1. I have to say I admire your persistance Ralph I have had several e mails and FB post from you that surprised me big time I feel you are so resolute on this issue you are determined to change ioinions.

    For your information my dear friend and former union comrade you already have won me over.

    Not with your complex political theory but with the simple truth I have thought about since you planted the seed.

    I want a better deal for the poor the vulnerable the needy the disbled etc. With our FPP system I feel a see saw is in place. Labour may do things for these groups if forced to do so, then when they lose the Tories will undo everything they can. Thus poverty deepens over decades.

    With AV I can see that if the people who care force change in they will still be there to stop it being forced out.

    This principled argument does it for me the rest is ho ha I really am not bothered if some business leaders make a stash as long as the wealth created is spread out. When Tony Blair abandoned Clause 4 he betrayed the myth that Labour would always look after the needy.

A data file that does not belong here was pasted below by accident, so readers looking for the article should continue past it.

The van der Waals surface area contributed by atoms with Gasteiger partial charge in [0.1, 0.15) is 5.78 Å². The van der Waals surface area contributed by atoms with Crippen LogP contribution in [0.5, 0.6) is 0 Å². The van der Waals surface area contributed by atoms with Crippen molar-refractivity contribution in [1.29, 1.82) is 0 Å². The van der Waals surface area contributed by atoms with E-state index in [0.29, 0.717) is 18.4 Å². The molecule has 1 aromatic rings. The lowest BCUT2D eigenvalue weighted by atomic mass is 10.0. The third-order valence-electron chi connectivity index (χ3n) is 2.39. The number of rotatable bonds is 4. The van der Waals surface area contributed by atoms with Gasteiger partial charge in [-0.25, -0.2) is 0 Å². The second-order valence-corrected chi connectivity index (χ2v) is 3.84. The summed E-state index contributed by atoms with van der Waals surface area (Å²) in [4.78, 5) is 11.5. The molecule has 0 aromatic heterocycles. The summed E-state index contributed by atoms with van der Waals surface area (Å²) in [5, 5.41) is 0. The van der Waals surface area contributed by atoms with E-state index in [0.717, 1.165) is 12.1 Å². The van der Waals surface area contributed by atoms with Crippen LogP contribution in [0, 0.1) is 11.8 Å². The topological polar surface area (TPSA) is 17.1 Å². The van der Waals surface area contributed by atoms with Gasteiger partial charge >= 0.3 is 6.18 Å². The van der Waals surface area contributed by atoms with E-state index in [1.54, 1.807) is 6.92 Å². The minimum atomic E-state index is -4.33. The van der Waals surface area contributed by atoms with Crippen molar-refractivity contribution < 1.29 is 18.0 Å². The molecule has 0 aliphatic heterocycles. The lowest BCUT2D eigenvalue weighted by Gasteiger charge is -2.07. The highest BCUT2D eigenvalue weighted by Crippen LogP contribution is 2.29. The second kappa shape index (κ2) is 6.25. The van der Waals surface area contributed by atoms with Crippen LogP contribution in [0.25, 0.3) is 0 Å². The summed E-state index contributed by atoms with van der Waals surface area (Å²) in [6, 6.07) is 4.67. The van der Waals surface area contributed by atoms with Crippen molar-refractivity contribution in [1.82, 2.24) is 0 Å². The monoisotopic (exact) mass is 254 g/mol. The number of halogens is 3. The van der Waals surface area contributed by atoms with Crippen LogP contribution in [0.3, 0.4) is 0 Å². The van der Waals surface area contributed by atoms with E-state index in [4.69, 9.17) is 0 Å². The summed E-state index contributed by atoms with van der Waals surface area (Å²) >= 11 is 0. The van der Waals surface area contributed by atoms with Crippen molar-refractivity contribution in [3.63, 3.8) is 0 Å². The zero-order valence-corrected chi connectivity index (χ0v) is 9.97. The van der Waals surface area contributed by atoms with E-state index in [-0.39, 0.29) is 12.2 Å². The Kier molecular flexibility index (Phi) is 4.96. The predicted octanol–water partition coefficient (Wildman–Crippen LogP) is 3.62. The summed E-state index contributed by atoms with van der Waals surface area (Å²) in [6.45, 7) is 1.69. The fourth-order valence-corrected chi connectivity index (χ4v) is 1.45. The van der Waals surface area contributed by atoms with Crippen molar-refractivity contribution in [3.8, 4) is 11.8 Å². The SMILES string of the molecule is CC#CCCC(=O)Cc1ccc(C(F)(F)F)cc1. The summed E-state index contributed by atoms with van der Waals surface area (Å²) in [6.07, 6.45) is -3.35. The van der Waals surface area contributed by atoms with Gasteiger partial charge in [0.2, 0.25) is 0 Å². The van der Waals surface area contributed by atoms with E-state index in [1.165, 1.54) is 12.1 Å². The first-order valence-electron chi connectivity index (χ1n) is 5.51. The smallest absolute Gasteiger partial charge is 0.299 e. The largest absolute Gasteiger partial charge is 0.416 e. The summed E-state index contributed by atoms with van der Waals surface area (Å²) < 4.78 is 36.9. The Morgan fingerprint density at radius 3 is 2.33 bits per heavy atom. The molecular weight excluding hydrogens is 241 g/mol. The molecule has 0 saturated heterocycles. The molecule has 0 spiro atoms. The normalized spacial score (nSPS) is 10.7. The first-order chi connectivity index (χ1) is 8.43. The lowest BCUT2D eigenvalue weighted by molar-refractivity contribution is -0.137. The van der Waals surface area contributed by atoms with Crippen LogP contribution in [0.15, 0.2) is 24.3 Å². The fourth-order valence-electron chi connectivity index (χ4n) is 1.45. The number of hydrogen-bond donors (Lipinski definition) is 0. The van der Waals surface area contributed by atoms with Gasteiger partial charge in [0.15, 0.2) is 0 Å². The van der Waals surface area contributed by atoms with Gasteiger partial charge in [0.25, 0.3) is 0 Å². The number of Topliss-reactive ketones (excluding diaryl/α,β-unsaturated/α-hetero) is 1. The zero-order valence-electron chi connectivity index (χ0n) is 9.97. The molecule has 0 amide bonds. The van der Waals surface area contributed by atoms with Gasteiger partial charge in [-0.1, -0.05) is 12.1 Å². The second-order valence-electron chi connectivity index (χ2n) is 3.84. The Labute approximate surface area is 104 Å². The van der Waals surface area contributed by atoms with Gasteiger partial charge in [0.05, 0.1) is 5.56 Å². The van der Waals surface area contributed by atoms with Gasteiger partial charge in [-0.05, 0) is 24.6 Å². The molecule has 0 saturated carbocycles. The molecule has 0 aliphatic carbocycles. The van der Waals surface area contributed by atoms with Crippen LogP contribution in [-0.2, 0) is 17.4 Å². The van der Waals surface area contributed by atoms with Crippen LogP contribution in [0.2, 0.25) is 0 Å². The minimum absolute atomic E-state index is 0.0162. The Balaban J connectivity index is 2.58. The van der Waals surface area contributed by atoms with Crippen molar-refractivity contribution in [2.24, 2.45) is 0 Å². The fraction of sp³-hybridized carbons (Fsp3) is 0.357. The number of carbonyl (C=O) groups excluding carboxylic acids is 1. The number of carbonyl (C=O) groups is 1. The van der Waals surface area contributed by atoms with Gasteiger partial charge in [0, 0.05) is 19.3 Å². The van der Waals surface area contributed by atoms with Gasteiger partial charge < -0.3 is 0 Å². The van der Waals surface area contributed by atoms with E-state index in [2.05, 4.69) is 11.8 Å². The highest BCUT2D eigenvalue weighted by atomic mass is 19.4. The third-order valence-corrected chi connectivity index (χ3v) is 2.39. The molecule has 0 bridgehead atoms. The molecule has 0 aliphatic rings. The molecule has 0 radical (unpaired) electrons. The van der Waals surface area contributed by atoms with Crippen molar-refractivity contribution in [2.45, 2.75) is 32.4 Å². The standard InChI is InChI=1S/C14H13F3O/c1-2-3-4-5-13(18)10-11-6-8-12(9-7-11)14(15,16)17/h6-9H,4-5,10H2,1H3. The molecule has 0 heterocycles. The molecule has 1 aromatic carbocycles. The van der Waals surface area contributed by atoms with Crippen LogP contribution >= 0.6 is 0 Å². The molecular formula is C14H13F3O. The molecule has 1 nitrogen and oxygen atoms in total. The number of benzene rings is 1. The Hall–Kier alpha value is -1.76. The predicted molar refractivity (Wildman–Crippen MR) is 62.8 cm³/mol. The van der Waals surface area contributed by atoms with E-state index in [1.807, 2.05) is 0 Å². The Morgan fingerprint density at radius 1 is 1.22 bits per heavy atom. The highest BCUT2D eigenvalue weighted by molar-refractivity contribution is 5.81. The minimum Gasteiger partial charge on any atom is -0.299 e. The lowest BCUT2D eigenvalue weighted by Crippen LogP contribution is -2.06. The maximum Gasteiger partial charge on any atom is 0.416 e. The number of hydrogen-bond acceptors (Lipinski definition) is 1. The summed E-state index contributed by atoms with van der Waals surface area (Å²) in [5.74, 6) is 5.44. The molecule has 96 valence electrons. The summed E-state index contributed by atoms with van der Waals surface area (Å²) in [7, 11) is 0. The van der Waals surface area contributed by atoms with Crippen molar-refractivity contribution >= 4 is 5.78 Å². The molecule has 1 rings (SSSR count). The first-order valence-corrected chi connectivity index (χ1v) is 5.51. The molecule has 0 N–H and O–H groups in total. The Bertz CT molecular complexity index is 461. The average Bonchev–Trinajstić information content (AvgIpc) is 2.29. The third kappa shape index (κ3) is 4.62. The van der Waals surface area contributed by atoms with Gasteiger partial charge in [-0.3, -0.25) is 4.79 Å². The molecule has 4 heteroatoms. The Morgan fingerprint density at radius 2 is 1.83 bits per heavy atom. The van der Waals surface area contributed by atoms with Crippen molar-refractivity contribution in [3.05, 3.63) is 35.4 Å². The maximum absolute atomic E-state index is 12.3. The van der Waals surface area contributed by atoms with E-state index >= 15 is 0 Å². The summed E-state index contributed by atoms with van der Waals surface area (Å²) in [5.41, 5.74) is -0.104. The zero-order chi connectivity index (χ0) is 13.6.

I will vote yes as the prospect of progressive improvements that are built on in much better than the see saw.

    As I said I had an open mind but of all the discussions I have had this point made to me by you has touched me deeply as its a goal worth gold for those at the bottom to start to see steady improvements rather than backwards slippage that is keeping the poor where they are forever.

    I hope an ethical politics will come from this a consensus to do good things – lets see what happens after a YES